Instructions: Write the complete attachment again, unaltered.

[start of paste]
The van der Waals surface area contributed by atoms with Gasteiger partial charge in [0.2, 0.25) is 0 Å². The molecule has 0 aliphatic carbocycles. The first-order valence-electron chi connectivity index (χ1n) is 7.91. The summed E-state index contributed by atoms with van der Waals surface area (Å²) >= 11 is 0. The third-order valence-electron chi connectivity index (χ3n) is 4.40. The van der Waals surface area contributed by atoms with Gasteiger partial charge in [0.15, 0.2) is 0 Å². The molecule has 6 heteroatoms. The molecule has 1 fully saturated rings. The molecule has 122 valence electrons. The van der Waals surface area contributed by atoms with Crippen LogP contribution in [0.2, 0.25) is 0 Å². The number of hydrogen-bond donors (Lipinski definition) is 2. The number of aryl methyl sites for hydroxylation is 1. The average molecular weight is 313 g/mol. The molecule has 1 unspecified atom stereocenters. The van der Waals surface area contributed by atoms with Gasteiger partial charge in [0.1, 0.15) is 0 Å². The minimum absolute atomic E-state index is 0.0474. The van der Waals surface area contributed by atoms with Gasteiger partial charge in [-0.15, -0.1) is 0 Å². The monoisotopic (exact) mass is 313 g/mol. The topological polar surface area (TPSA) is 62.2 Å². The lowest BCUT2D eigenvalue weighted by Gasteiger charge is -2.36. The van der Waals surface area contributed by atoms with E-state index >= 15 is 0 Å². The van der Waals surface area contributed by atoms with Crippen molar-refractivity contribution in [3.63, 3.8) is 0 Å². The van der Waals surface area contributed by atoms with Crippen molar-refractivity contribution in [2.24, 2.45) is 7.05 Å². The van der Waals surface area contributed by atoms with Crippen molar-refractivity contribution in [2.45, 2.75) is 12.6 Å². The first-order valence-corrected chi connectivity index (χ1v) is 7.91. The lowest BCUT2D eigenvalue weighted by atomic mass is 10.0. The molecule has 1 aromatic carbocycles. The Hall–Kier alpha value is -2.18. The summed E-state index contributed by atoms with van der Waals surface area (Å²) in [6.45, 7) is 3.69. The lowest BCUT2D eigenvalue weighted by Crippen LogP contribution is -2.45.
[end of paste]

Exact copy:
The van der Waals surface area contributed by atoms with Gasteiger partial charge in [0.2, 0.25) is 0 Å². The molecule has 0 aliphatic carbocycles. The first-order valence-electron chi connectivity index (χ1n) is 7.91. The summed E-state index contributed by atoms with van der Waals surface area (Å²) >= 11 is 0. The third-order valence-electron chi connectivity index (χ3n) is 4.40. The van der Waals surface area contributed by atoms with Gasteiger partial charge in [0.15, 0.2) is 0 Å². The molecule has 6 heteroatoms. The molecule has 1 fully saturated rings. The molecule has 122 valence electrons. The van der Waals surface area contributed by atoms with Crippen LogP contribution in [0.2, 0.25) is 0 Å². The number of hydrogen-bond donors (Lipinski definition) is 2. The number of aryl methyl sites for hydroxylation is 1. The average molecular weight is 313 g/mol. The molecule has 1 unspecified atom stereocenters. The van der Waals surface area contributed by atoms with Gasteiger partial charge in [0.1, 0.15) is 0 Å². The minimum absolute atomic E-state index is 0.0474. The van der Waals surface area contributed by atoms with Gasteiger partial charge in [-0.15, -0.1) is 0 Å². The monoisotopic (exact) mass is 313 g/mol. The topological polar surface area (TPSA) is 62.2 Å². The lowest BCUT2D eigenvalue weighted by Gasteiger charge is -2.36. The van der Waals surface area contributed by atoms with E-state index >= 15 is 0 Å². The van der Waals surface area contributed by atoms with Crippen molar-refractivity contribution in [3.63, 3.8) is 0 Å². The van der Waals surface area contributed by atoms with Crippen molar-refractivity contribution in [2.24, 2.45) is 7.05 Å². The van der Waals surface area contributed by atoms with Crippen molar-refractivity contribution in [2.45, 2.75) is 12.6 Å². The first-order valence-corrected chi connectivity index (χ1v) is 7.91. The lowest BCUT2D eigenvalue weighted by atomic mass is 10.0. The molecule has 1 aromatic carbocycles. The Hall–Kier alpha value is -2.18. The summed E-state index contributed by atoms with van der Waals surface area (Å²) in [6.45, 7) is 3.69. The lowest BCUT2D eigenvalue weighted by Crippen LogP contribution is -2.45.